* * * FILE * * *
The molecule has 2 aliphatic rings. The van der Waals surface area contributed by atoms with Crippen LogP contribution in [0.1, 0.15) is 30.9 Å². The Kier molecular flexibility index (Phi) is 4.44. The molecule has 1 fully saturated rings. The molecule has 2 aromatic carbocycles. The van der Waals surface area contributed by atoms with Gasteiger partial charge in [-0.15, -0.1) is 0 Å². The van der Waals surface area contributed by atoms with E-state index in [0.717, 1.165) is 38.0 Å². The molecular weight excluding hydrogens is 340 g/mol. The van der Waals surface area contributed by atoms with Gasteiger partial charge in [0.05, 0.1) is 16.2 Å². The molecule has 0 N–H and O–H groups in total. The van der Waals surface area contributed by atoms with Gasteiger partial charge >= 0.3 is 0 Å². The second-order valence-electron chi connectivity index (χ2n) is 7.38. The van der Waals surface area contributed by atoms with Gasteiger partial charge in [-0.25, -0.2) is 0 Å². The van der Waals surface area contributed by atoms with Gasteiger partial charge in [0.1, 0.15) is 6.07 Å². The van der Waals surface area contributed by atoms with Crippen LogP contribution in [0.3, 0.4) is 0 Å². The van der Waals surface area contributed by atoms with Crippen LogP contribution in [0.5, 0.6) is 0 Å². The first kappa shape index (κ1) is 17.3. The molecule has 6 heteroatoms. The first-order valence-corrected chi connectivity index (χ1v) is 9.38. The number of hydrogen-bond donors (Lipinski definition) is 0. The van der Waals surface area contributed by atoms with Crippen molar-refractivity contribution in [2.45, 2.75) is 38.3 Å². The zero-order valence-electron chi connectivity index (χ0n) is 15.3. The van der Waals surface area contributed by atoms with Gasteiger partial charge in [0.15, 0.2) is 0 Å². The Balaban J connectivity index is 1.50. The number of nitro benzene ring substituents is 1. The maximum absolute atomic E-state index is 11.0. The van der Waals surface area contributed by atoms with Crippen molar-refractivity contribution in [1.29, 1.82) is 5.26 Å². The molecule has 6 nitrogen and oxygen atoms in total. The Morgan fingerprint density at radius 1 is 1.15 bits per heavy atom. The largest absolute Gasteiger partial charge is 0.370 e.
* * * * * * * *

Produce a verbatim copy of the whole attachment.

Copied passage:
The molecule has 2 aliphatic rings. The van der Waals surface area contributed by atoms with Crippen LogP contribution in [0.1, 0.15) is 30.9 Å². The Kier molecular flexibility index (Phi) is 4.44. The molecule has 1 fully saturated rings. The molecule has 2 aromatic carbocycles. The van der Waals surface area contributed by atoms with Gasteiger partial charge in [-0.15, -0.1) is 0 Å². The van der Waals surface area contributed by atoms with E-state index in [0.717, 1.165) is 38.0 Å². The molecular weight excluding hydrogens is 340 g/mol. The van der Waals surface area contributed by atoms with Gasteiger partial charge in [0.05, 0.1) is 16.2 Å². The molecule has 0 N–H and O–H groups in total. The van der Waals surface area contributed by atoms with Gasteiger partial charge >= 0.3 is 0 Å². The second-order valence-electron chi connectivity index (χ2n) is 7.38. The van der Waals surface area contributed by atoms with Gasteiger partial charge in [-0.25, -0.2) is 0 Å². The van der Waals surface area contributed by atoms with Gasteiger partial charge in [0.1, 0.15) is 6.07 Å². The van der Waals surface area contributed by atoms with Crippen LogP contribution in [0.3, 0.4) is 0 Å². The van der Waals surface area contributed by atoms with Crippen LogP contribution in [0.5, 0.6) is 0 Å². The first kappa shape index (κ1) is 17.3. The molecule has 6 heteroatoms. The first-order valence-corrected chi connectivity index (χ1v) is 9.38. The number of hydrogen-bond donors (Lipinski definition) is 0. The van der Waals surface area contributed by atoms with Crippen molar-refractivity contribution in [2.45, 2.75) is 38.3 Å². The zero-order valence-electron chi connectivity index (χ0n) is 15.3. The van der Waals surface area contributed by atoms with Gasteiger partial charge in [0.15, 0.2) is 0 Å². The Balaban J connectivity index is 1.50. The number of nitro benzene ring substituents is 1. The maximum absolute atomic E-state index is 11.0. The van der Waals surface area contributed by atoms with Crippen molar-refractivity contribution in [1.29, 1.82) is 5.26 Å². The molecule has 6 nitrogen and oxygen atoms in total. The Morgan fingerprint density at radius 1 is 1.15 bits per heavy atom. The largest absolute Gasteiger partial charge is 0.370 e.